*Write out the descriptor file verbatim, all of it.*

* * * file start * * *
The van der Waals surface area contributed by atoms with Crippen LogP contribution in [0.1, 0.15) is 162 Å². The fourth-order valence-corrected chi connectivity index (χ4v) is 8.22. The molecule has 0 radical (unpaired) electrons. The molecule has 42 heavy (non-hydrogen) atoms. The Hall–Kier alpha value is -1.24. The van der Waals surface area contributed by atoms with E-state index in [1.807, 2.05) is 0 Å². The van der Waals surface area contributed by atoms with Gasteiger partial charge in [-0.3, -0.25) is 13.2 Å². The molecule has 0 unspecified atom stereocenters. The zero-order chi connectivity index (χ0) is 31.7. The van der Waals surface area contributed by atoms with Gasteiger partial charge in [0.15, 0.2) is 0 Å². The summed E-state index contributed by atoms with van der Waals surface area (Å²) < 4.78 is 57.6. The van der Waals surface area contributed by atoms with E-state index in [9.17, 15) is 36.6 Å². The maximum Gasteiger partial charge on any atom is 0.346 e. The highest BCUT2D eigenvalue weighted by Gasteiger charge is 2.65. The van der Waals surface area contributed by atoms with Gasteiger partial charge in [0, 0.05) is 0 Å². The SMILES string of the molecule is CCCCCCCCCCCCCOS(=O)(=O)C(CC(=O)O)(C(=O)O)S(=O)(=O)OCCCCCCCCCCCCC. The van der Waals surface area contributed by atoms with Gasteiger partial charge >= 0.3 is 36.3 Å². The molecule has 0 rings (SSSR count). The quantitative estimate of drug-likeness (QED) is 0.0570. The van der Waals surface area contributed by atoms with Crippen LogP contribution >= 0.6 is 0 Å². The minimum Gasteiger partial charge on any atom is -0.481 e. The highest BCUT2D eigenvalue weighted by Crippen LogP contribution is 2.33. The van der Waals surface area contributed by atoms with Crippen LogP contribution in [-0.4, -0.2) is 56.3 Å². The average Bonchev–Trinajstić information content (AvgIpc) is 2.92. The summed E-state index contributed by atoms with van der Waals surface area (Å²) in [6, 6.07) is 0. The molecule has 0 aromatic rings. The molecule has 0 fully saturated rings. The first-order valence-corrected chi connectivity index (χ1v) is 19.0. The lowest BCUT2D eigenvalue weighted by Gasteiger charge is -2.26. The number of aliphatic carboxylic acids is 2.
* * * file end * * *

The van der Waals surface area contributed by atoms with Crippen LogP contribution in [0.1, 0.15) is 162 Å². The fourth-order valence-corrected chi connectivity index (χ4v) is 8.22. The molecule has 0 radical (unpaired) electrons. The molecule has 42 heavy (non-hydrogen) atoms. The Hall–Kier alpha value is -1.24. The van der Waals surface area contributed by atoms with E-state index in [1.807, 2.05) is 0 Å². The van der Waals surface area contributed by atoms with Gasteiger partial charge in [-0.3, -0.25) is 13.2 Å². The molecule has 0 unspecified atom stereocenters. The zero-order chi connectivity index (χ0) is 31.7. The van der Waals surface area contributed by atoms with Gasteiger partial charge in [0.15, 0.2) is 0 Å². The summed E-state index contributed by atoms with van der Waals surface area (Å²) < 4.78 is 57.6. The van der Waals surface area contributed by atoms with E-state index in [9.17, 15) is 36.6 Å². The maximum Gasteiger partial charge on any atom is 0.346 e. The highest BCUT2D eigenvalue weighted by Gasteiger charge is 2.65. The van der Waals surface area contributed by atoms with Gasteiger partial charge in [0, 0.05) is 0 Å². The SMILES string of the molecule is CCCCCCCCCCCCCOS(=O)(=O)C(CC(=O)O)(C(=O)O)S(=O)(=O)OCCCCCCCCCCCCC. The van der Waals surface area contributed by atoms with Gasteiger partial charge >= 0.3 is 36.3 Å². The molecule has 0 rings (SSSR count). The quantitative estimate of drug-likeness (QED) is 0.0570. The van der Waals surface area contributed by atoms with Crippen LogP contribution >= 0.6 is 0 Å². The minimum Gasteiger partial charge on any atom is -0.481 e. The highest BCUT2D eigenvalue weighted by Crippen LogP contribution is 2.33. The van der Waals surface area contributed by atoms with Crippen LogP contribution in [-0.4, -0.2) is 56.3 Å². The average Bonchev–Trinajstić information content (AvgIpc) is 2.92. The summed E-state index contributed by atoms with van der Waals surface area (Å²) in [6, 6.07) is 0. The molecule has 0 aromatic rings. The molecule has 0 fully saturated rings. The first-order valence-corrected chi connectivity index (χ1v) is 19.0. The lowest BCUT2D eigenvalue weighted by Gasteiger charge is -2.26. The number of aliphatic carboxylic acids is 2.